The Sweater Trend I Never Saw Coming

harling ross tight sweater cardigan

Leandra recently wrote about how “the fashion gaze is such that one man’s trash often becomes that same man’s treasure,” a proclamation that simultaneously delighted and devastated by virtue of its inescapable-to-me truth. To have strong opinions about fashion while also eagerly participating in its whims is to be, at some point or another, a hypocrite. I’ve been the self-inflicted victim of openly declaring my distaste for a particular stylistic choice only to eventually find myself loving it more times that I can count, but one example stands out quite memorably. Not only because it happened recently, but also because I am literally wearing the fruits of it as I type these very words: a tight sweater.

If your arm hairs just stood straight up in eery protest, I wouldn’t blame them. I have long maligned the indignity of form-fitting sweaters, mentally shaking my fists in the air with outrage at the all-too-frequent reality that women’s knits are often constructed with the intention of highlighting curves while the menswear equivalents are content to hang loosely off the body in what many (myself included) would consider an objectively appealing manner. I’ve refused to buy women’s sweaters on numerous occasions for this very reason, opting instead to abscond with castaways from my boyfriend and dad.

But over the past few months, I’ve started coming around — to tight sweaters, that is. Per usual, Instagram, the world’s powerful mechanism for seeing things in a new light, is responsible for this shift in perspective. As soon as I began observing people whose taste I admire wearing sweaters that adhered to their figures like chunky wetsuits, the notion of test-driving one myself sounded more and more appealing.

The ones I was seeing seemed less akin to shrunken sweaters and more like knit “going out” tops — or something along those lines. They had an air of sex appeal thanks to their form-fitting silhouettes and — oftentimes — deep V-necks or shoulder-baring scoops, but this element was always counterbalanced nicely with a dose of contrast given that there’s only so much sexiness a knit can muster.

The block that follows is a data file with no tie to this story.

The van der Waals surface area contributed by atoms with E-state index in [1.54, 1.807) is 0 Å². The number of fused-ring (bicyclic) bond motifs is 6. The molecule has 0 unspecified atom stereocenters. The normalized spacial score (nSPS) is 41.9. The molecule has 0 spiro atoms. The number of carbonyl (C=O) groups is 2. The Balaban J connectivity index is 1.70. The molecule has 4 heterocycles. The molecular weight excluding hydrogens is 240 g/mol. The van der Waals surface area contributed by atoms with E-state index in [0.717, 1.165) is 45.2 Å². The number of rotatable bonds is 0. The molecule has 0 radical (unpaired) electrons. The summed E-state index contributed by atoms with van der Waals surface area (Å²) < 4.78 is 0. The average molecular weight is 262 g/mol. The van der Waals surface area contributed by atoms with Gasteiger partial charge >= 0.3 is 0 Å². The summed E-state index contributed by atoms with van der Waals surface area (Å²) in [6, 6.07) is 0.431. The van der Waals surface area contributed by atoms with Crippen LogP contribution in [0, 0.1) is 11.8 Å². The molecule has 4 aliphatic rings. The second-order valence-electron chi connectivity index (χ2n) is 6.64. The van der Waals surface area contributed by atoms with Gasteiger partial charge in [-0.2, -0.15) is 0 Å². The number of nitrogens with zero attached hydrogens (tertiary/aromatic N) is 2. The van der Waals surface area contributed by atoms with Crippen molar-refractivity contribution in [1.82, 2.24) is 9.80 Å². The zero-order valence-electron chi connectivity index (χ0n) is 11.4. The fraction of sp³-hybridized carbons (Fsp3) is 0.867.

I eventually caved and got one myself, from a small French brand called Musier that has a bunch of viable options in this elusive tight-sweater-but-also-kind-of-a-daytime-going-out-top category. I’ve worn it incessantly since — to work, on dates, on planes. It is, in fact, pretty much all I want to wear ever these days, which is both ironic and amusing. (I’m actually trying to pace myself).

What’s more, instead of sating my craving, the acquisition has simply egged it on. I’m already eyeing other tight sweaters I want, like this one and this one. As a newly-minted owner, I can attest to their appeal. In addition to providing non-obvious fodder for “going out” attire (in my experience, the less obvious, the more satisfying), my tight sweater makes me feel like a combination of Mary Tyler Moore, Sophia Loren and my mom in the 90s. It’s a strange amalgam of stylistic inspiration I never knew I wanted to channel, but now that I have, I can’t imagine living without it.

How do you feel about tight sweaters? Yea or nay?

Harling Ross

Harling is a writer and was most recently the Brand Director at Man Repeller.

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